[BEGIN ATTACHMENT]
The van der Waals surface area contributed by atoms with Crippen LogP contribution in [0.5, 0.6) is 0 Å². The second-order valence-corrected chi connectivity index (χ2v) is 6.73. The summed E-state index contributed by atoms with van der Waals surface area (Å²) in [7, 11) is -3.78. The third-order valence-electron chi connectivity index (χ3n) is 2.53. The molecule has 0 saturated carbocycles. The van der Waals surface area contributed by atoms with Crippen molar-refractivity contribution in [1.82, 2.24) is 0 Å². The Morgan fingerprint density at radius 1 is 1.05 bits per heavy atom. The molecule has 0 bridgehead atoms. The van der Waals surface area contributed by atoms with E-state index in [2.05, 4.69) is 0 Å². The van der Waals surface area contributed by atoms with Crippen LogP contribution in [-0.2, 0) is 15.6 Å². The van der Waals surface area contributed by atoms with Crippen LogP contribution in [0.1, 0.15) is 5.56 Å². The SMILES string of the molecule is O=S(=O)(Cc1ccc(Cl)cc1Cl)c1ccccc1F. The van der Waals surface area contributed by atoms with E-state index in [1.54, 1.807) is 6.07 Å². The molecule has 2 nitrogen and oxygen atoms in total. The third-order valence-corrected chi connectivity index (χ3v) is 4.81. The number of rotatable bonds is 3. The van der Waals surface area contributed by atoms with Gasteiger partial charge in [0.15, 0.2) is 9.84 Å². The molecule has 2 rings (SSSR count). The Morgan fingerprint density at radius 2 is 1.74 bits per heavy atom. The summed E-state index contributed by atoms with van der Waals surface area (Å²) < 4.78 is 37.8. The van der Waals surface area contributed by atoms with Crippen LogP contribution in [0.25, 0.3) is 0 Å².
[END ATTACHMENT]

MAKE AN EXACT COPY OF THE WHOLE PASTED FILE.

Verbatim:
The van der Waals surface area contributed by atoms with Crippen LogP contribution in [0.5, 0.6) is 0 Å². The second-order valence-corrected chi connectivity index (χ2v) is 6.73. The summed E-state index contributed by atoms with van der Waals surface area (Å²) in [7, 11) is -3.78. The third-order valence-electron chi connectivity index (χ3n) is 2.53. The molecule has 0 saturated carbocycles. The van der Waals surface area contributed by atoms with Crippen molar-refractivity contribution in [1.82, 2.24) is 0 Å². The Morgan fingerprint density at radius 1 is 1.05 bits per heavy atom. The molecule has 0 bridgehead atoms. The van der Waals surface area contributed by atoms with E-state index in [2.05, 4.69) is 0 Å². The van der Waals surface area contributed by atoms with Crippen LogP contribution in [-0.2, 0) is 15.6 Å². The van der Waals surface area contributed by atoms with Crippen LogP contribution in [0.1, 0.15) is 5.56 Å². The SMILES string of the molecule is O=S(=O)(Cc1ccc(Cl)cc1Cl)c1ccccc1F. The van der Waals surface area contributed by atoms with E-state index in [1.54, 1.807) is 6.07 Å². The molecule has 2 nitrogen and oxygen atoms in total. The third-order valence-corrected chi connectivity index (χ3v) is 4.81. The number of rotatable bonds is 3. The van der Waals surface area contributed by atoms with Gasteiger partial charge in [0.15, 0.2) is 9.84 Å². The molecule has 2 rings (SSSR count). The Morgan fingerprint density at radius 2 is 1.74 bits per heavy atom. The summed E-state index contributed by atoms with van der Waals surface area (Å²) < 4.78 is 37.8. The van der Waals surface area contributed by atoms with Crippen LogP contribution in [0.25, 0.3) is 0 Å².